A confession by Joseph Kramer, executed former commandant of the Belsen concentration camp, that he had murdered 86 Jews at the order of several of the defendants in the trial of 23 Nazi doctors, was introduced at the trial today by American prosecutors.
The Jews were part of a group of 121 who were murdered so that their skeletons could be used to complete a collection in the Strasbourg Institute of Science, which was then under control of the Nazis, Kramer’s confession said that the doctors’ assistants furnished him with gas to kill the victims, and that he had shipped the bodies to the museum immediately afterwards. The murders were committed at the Natzweiler concentration camp near Strasbourg in Aug., 1943.
The prosecution also introduced an affidavit from Rudolf Brandt, Himmler’s administrative officer, stating that Karl Brandt, Hitler’s personal physician and chief defendant, initiated jaundice experiments using Jews as patients.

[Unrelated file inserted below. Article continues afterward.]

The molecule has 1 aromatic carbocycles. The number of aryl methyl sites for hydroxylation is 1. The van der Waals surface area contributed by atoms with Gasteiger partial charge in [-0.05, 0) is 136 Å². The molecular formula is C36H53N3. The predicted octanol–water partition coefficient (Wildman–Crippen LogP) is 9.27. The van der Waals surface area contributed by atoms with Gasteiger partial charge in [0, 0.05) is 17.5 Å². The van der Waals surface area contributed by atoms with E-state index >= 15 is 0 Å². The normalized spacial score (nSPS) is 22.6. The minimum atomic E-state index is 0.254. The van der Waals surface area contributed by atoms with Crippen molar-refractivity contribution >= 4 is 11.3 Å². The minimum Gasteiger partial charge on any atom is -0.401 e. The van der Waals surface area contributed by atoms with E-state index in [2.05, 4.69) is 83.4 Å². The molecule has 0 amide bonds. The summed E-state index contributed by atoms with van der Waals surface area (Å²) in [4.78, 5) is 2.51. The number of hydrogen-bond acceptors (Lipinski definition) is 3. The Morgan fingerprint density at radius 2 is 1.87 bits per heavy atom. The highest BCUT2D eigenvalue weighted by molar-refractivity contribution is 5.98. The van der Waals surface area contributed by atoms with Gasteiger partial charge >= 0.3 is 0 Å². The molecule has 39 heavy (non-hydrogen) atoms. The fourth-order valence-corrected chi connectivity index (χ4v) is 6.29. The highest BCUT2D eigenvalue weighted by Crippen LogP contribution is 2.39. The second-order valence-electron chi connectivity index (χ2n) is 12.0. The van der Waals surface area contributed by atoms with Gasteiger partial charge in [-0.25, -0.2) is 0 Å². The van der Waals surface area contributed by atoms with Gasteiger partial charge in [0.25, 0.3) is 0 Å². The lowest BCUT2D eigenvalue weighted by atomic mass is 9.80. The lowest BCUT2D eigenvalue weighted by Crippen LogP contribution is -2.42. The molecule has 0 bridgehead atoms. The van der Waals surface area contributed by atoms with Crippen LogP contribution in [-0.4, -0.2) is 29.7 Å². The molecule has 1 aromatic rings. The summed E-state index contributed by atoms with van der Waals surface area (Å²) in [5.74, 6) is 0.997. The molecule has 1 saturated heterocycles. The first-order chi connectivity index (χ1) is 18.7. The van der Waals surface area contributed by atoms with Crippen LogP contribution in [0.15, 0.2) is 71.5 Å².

Other affidavits by defendants Fritz Fischer and Herta Oberhauser, a woman, both of whom were physicians at the Ravensbruck concentration camp, described experiments carried out on Jewish and Polish women in which legs were amputated and the stumps infected with wood shavings and shards of glass and then treated with sulfanilamide. Many of the victims died as a result of the experiments and the remainder were crippled and disfigured, the affidavits said.
The Archive of the Jewish Telegraphic Agency includes articles published from 1923 to 2008. Archive stories reflect the journalistic standards and practices of the time they were published.